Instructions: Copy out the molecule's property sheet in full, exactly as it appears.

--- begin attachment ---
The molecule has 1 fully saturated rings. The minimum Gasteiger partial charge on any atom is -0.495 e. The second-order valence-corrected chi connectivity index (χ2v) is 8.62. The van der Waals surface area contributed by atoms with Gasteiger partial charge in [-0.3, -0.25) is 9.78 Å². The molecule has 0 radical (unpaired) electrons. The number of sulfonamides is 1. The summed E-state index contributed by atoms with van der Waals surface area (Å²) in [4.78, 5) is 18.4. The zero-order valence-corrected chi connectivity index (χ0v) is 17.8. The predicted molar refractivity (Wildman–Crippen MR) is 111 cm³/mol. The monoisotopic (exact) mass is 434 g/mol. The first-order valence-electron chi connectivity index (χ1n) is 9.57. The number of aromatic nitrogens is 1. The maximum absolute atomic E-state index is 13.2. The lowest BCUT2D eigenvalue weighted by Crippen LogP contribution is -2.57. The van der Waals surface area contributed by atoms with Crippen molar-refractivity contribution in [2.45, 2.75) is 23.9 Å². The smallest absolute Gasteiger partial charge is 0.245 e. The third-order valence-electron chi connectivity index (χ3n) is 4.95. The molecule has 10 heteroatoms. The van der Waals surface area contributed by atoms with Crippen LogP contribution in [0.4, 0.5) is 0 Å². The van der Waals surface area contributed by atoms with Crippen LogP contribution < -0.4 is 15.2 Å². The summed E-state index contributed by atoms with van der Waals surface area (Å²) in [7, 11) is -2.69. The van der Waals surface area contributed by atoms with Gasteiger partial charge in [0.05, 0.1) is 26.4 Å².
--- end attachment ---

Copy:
The molecule has 1 fully saturated rings. The minimum Gasteiger partial charge on any atom is -0.495 e. The second-order valence-corrected chi connectivity index (χ2v) is 8.62. The van der Waals surface area contributed by atoms with Gasteiger partial charge in [-0.3, -0.25) is 9.78 Å². The molecule has 0 radical (unpaired) electrons. The number of sulfonamides is 1. The summed E-state index contributed by atoms with van der Waals surface area (Å²) in [4.78, 5) is 18.4. The zero-order valence-corrected chi connectivity index (χ0v) is 17.8. The predicted molar refractivity (Wildman–Crippen MR) is 111 cm³/mol. The monoisotopic (exact) mass is 434 g/mol. The first-order valence-electron chi connectivity index (χ1n) is 9.57. The number of aromatic nitrogens is 1. The maximum absolute atomic E-state index is 13.2. The lowest BCUT2D eigenvalue weighted by Crippen LogP contribution is -2.57. The van der Waals surface area contributed by atoms with Crippen molar-refractivity contribution in [2.45, 2.75) is 23.9 Å². The smallest absolute Gasteiger partial charge is 0.245 e. The third-order valence-electron chi connectivity index (χ3n) is 4.95. The molecule has 10 heteroatoms. The van der Waals surface area contributed by atoms with Crippen LogP contribution in [0.4, 0.5) is 0 Å². The van der Waals surface area contributed by atoms with Crippen LogP contribution < -0.4 is 15.2 Å². The summed E-state index contributed by atoms with van der Waals surface area (Å²) in [7, 11) is -2.69. The van der Waals surface area contributed by atoms with Gasteiger partial charge in [0.05, 0.1) is 26.4 Å².